HomeDog TrainingDog Training Simple Commands

When you first start dog training, simple commands are the best ones to use. Generally, that remains true even as your skills improve over time. Dogs learn simple commands more easily than complex ones, though of course a working dog such as a Border Collie herding sheep will be able to perform very complex behaviors. Then again, so can your domestic dog once you have worked with him or her for a while! But your commands or cue words remain simple.

So what are the dog training simple cues that every dog should know?

I would make a case for: sit, down, stay, and come. There are plenty more, of course, but these four are often the basis of obedience training classes, and all are very useful in daily life. The heel is taught too, but for daily life walking with a loose leash is more important.

SIT: You can use this from the very first day your puppy comes home. It’s easy to teach the sit by holding a morsel of food over your dog’s head and as he looks up at it, he may sit. You give him the food if he does, and very soon he’s got the idea. This is useful constantly, like when your dog is about to put his muddy paws on the sofa. I always ask my dogs to sit and stay before they get their meals.

DOWN: This is a particularly useful dog behavior at times when you want your pet to stay put somewhere for quite a while in the “long down.”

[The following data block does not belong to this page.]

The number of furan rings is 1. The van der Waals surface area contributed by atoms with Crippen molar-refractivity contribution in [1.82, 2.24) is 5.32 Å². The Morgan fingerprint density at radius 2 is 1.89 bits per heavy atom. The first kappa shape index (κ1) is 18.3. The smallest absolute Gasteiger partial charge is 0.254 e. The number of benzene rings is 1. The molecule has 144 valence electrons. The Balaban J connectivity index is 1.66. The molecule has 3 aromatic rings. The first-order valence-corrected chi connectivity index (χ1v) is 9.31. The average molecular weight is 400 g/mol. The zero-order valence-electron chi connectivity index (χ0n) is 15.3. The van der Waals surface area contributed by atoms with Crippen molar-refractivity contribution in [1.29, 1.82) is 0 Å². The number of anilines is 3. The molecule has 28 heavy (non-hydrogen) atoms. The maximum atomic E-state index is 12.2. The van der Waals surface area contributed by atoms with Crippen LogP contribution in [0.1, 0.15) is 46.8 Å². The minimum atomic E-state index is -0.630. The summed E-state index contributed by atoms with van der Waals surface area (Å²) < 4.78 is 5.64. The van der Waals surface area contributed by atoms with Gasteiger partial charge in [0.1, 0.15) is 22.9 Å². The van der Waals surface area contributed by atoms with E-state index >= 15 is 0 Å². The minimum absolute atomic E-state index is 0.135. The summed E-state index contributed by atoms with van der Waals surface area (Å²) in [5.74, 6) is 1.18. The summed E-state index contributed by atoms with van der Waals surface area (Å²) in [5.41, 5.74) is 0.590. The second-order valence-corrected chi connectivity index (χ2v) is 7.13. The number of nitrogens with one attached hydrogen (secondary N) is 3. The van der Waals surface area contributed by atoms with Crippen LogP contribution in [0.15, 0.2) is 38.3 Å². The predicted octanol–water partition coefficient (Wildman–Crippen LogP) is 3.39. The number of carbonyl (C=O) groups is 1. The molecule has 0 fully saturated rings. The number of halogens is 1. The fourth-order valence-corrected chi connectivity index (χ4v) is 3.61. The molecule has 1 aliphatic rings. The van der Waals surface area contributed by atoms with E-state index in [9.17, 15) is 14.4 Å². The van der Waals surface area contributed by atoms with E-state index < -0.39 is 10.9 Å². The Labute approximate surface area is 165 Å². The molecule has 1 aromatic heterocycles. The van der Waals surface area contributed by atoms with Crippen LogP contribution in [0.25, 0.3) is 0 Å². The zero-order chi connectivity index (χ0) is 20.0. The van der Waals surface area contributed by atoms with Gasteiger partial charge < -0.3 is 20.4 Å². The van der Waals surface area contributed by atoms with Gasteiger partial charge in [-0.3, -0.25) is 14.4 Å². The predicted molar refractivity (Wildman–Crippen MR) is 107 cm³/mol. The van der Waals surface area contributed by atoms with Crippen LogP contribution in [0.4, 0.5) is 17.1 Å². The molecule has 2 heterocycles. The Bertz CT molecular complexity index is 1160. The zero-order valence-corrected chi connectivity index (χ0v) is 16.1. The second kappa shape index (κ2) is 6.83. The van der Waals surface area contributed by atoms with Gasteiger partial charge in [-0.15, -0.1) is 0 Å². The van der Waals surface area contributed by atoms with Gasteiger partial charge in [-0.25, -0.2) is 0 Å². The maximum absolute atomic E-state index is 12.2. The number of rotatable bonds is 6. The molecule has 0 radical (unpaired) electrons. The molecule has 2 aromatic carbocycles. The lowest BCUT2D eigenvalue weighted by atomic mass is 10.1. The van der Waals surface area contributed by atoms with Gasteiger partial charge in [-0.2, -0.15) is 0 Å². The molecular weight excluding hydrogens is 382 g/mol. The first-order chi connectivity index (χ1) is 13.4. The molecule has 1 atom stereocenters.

STAY: What you frequently want the dog to do with both the sit and the down. Some dog trainers use the word “stay” while others include the concept of staying in their use of the commands sit or down. I like that second idea but I had already been using “stay” for many years when I came across the concept, and I found that my habits were hard to break. Consistency of what you do is important in evoking the canine behavior you want, so I kept on using “stay.”

COME: It’s got to be obvious why you need to train your dog to come. Again, this is an easy one to use early in your puppy training. Just stand near your dog so he can smell the treat in your hand, call him by name and say, “Come!” Give the treat once he comes. Make your distance apart greater as you continue.

For more information, here’s a good book:


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